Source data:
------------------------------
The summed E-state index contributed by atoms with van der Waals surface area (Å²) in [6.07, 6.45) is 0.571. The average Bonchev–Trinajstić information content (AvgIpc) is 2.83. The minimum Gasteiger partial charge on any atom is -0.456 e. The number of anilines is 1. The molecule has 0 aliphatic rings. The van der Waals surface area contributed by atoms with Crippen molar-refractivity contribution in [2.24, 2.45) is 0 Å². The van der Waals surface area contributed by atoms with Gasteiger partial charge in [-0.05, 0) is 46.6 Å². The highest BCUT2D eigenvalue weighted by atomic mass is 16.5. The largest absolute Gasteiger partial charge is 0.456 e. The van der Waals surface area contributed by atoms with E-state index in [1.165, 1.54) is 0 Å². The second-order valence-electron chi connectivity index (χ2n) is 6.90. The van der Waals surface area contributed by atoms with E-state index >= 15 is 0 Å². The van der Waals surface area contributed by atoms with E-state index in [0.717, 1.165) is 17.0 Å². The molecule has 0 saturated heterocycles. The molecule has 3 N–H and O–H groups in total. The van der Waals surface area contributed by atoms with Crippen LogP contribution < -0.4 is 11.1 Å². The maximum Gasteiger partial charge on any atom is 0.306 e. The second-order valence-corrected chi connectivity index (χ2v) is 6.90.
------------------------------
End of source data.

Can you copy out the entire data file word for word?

The summed E-state index contributed by atoms with van der Waals surface area (Å²) in [6.07, 6.45) is 0.571. The average Bonchev–Trinajstić information content (AvgIpc) is 2.83. The minimum Gasteiger partial charge on any atom is -0.456 e. The number of anilines is 1. The molecule has 0 aliphatic rings. The van der Waals surface area contributed by atoms with Crippen molar-refractivity contribution in [2.24, 2.45) is 0 Å². The van der Waals surface area contributed by atoms with Gasteiger partial charge in [-0.05, 0) is 46.6 Å². The highest BCUT2D eigenvalue weighted by atomic mass is 16.5. The largest absolute Gasteiger partial charge is 0.456 e. The van der Waals surface area contributed by atoms with E-state index in [1.165, 1.54) is 0 Å². The second-order valence-electron chi connectivity index (χ2n) is 6.90. The van der Waals surface area contributed by atoms with E-state index >= 15 is 0 Å². The van der Waals surface area contributed by atoms with E-state index in [0.717, 1.165) is 17.0 Å². The molecule has 0 saturated heterocycles. The molecule has 3 N–H and O–H groups in total. The van der Waals surface area contributed by atoms with Crippen LogP contribution < -0.4 is 11.1 Å². The maximum Gasteiger partial charge on any atom is 0.306 e. The second-order valence-corrected chi connectivity index (χ2v) is 6.90.